If you have been following the blog, you have noticed 2 posts about Linux, both of them are reviews. You may know exactly what Linux is, or you may not have ever heard the word “Linux” before in your entire life. If you have never heard of Linux, this is for you, if you have used or know what Linux is, but don’t own a Linux computer, read over this article. If you use Linux, watch out for some more reviews!
What is Linux?
This is a question I get from a lot of people. Linux is older, so some people don’t know about it, but Linux is gaining more popularity lately. One person knew that I was running Ubuntu Linux on my old laptop, but it took him a second to identify it. Oh, the question! Linux is an operating system, like Windows or Macintosh (now known as Mac), but is a little more command-line oriented. No matter how hard you try, you can never pass a command-line system while starting Linux. In some cases, command-line is all Linux is. The thing that sets Linux apart from Windows and Mac, other than the appearance, of course, it that it is the only operating system (OS) that is free. You are able – and encouraged, actually – to customize it! You can change the close, minimize, maximize buttons position and appearance quite easily. Something that I did for a long time was use what is called a “Live-CD.” A Live-CD allows you to run Linux without touching your computer, though not all Linux distributions (distros, the different kinds of Linux, created by other people) support Live-CD. The ones I know that support it are Ubuntu, Slax (though Live-CD is the only way to run Slax, see Slax review.) and OpenSUSE. Those can be found here: Ubuntu’s website | OpenSUSE’s website | Slax’s website
Different Linux distros have different tastes to it. They also have different software to them. Most Linux distros have all-free software, where some may have proprietary/commercial software to it, too.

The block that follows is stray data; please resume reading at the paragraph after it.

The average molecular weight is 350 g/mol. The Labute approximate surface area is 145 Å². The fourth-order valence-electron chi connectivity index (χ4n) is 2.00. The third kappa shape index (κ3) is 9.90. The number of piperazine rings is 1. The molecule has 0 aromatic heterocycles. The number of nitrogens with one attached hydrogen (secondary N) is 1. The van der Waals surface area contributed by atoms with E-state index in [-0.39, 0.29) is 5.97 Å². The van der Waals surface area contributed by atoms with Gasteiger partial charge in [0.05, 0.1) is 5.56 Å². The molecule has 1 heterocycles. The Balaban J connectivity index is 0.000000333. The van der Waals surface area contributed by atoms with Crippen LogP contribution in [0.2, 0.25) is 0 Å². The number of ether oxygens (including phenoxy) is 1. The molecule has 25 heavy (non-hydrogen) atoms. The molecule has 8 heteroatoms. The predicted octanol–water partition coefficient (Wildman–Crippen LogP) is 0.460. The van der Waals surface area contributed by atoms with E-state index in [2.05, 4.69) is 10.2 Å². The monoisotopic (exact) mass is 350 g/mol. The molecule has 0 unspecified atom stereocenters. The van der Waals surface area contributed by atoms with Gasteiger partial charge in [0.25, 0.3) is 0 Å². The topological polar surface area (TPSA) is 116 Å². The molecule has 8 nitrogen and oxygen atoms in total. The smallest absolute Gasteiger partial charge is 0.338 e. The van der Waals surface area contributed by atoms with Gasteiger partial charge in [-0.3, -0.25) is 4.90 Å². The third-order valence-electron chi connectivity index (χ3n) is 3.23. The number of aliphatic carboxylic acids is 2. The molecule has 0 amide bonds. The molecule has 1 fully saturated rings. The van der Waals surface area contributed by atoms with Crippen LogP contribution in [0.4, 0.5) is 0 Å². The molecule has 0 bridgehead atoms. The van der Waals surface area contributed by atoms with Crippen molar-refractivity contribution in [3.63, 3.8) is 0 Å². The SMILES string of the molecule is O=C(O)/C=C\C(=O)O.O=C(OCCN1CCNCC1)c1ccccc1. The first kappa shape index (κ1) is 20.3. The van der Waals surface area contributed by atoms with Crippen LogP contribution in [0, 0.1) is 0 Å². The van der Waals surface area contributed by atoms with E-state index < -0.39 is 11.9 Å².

Where can I get Linux?
When I first got into Linux, I asked myself this question. The answer is not linux.com or linux,.org, though. Google Linux distros. Wikipedia.org has a nice chart for Linux distros, which I have actually contributed to the article myself. One great Linux distro for beginners is Ubuntu. (Link above) It allows Live-CD booting and is easy to install and use. Updates come every 6 months for Ubuntu. (the 10th and the 4th month of each year.) After you find a Linux distro you like, you have to download the .iso file. This could take from 10 minutes to an hour, depending on your Internet speed, the mirror you use and the Linux disto you picked out.
Ok, I just downloaded the .iso file… what now?
After you download the .iso file, you need to burn it to a CD or DVD, or a USB drive. There are also ways to test Linux without rebooting or using a disc, it’s called virtualization (also called Virtual Machines). They simulate a computer inside your computer. You can find a virtualization software free online. I trust VirtualBox (virtualbox.org) for all of my Linux work. After you have burned the .iso file to a disc using a burner or “unetbootin” for USB drives, restart your computer and look for a key to press to enter your “BIOS settings.” From there, use your arrow keys to navigate to your boot tab and move the CD drive (or USB) to the top of the list, save your configuration and restart the computer. It should boot into Linux. You can then use your arrow keys to select whether you want to boot the Live-CD or install it to your hard drive. After that, Linux will boot up eventually, depending on your choice. There you are. Linux!
How do I work this thing?!
If you are having problems with Linux, check the Help program, or the distro’s website. They should have what you need there. If you don’t know how to work it at all, move the mouse around and click stuff. I will also be happy to help you with your Linux questions. You can reach me at firstname.lastname@example.org.
Thanks for reading guys!